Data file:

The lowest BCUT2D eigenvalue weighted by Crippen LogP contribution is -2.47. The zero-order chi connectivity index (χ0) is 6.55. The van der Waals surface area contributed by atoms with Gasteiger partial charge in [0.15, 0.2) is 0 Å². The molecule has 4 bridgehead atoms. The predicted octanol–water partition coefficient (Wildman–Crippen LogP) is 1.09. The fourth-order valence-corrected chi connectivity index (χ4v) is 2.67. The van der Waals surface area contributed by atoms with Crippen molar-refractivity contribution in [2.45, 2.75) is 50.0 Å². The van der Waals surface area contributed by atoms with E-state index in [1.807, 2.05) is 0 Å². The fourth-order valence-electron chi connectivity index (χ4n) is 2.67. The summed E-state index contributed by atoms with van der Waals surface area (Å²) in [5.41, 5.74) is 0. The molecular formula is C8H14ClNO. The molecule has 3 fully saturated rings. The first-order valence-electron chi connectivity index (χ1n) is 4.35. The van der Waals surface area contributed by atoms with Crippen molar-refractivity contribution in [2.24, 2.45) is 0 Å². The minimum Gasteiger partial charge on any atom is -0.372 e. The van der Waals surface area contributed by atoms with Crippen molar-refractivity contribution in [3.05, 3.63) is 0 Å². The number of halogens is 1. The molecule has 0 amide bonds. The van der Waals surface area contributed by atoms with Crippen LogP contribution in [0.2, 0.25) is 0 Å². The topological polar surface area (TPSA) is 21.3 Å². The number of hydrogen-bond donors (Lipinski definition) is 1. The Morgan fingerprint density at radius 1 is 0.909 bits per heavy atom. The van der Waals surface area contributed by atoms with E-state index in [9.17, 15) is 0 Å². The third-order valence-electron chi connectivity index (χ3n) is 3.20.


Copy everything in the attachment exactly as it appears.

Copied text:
The lowest BCUT2D eigenvalue weighted by Crippen LogP contribution is -2.47. The zero-order chi connectivity index (χ0) is 6.55. The van der Waals surface area contributed by atoms with Gasteiger partial charge in [0.15, 0.2) is 0 Å². The molecule has 4 bridgehead atoms. The predicted octanol–water partition coefficient (Wildman–Crippen LogP) is 1.09. The fourth-order valence-corrected chi connectivity index (χ4v) is 2.67. The van der Waals surface area contributed by atoms with Crippen molar-refractivity contribution in [2.45, 2.75) is 50.0 Å². The van der Waals surface area contributed by atoms with E-state index in [1.807, 2.05) is 0 Å². The fourth-order valence-electron chi connectivity index (χ4n) is 2.67. The summed E-state index contributed by atoms with van der Waals surface area (Å²) in [5.41, 5.74) is 0. The molecular formula is C8H14ClNO. The molecule has 3 fully saturated rings. The first-order valence-electron chi connectivity index (χ1n) is 4.35. The van der Waals surface area contributed by atoms with Crippen molar-refractivity contribution in [2.24, 2.45) is 0 Å². The minimum Gasteiger partial charge on any atom is -0.372 e. The van der Waals surface area contributed by atoms with Crippen molar-refractivity contribution in [3.05, 3.63) is 0 Å². The number of halogens is 1. The molecule has 0 amide bonds. The van der Waals surface area contributed by atoms with Crippen LogP contribution in [0.2, 0.25) is 0 Å². The topological polar surface area (TPSA) is 21.3 Å². The number of hydrogen-bond donors (Lipinski definition) is 1. The Morgan fingerprint density at radius 1 is 0.909 bits per heavy atom. The van der Waals surface area contributed by atoms with E-state index in [9.17, 15) is 0 Å². The third-order valence-electron chi connectivity index (χ3n) is 3.20.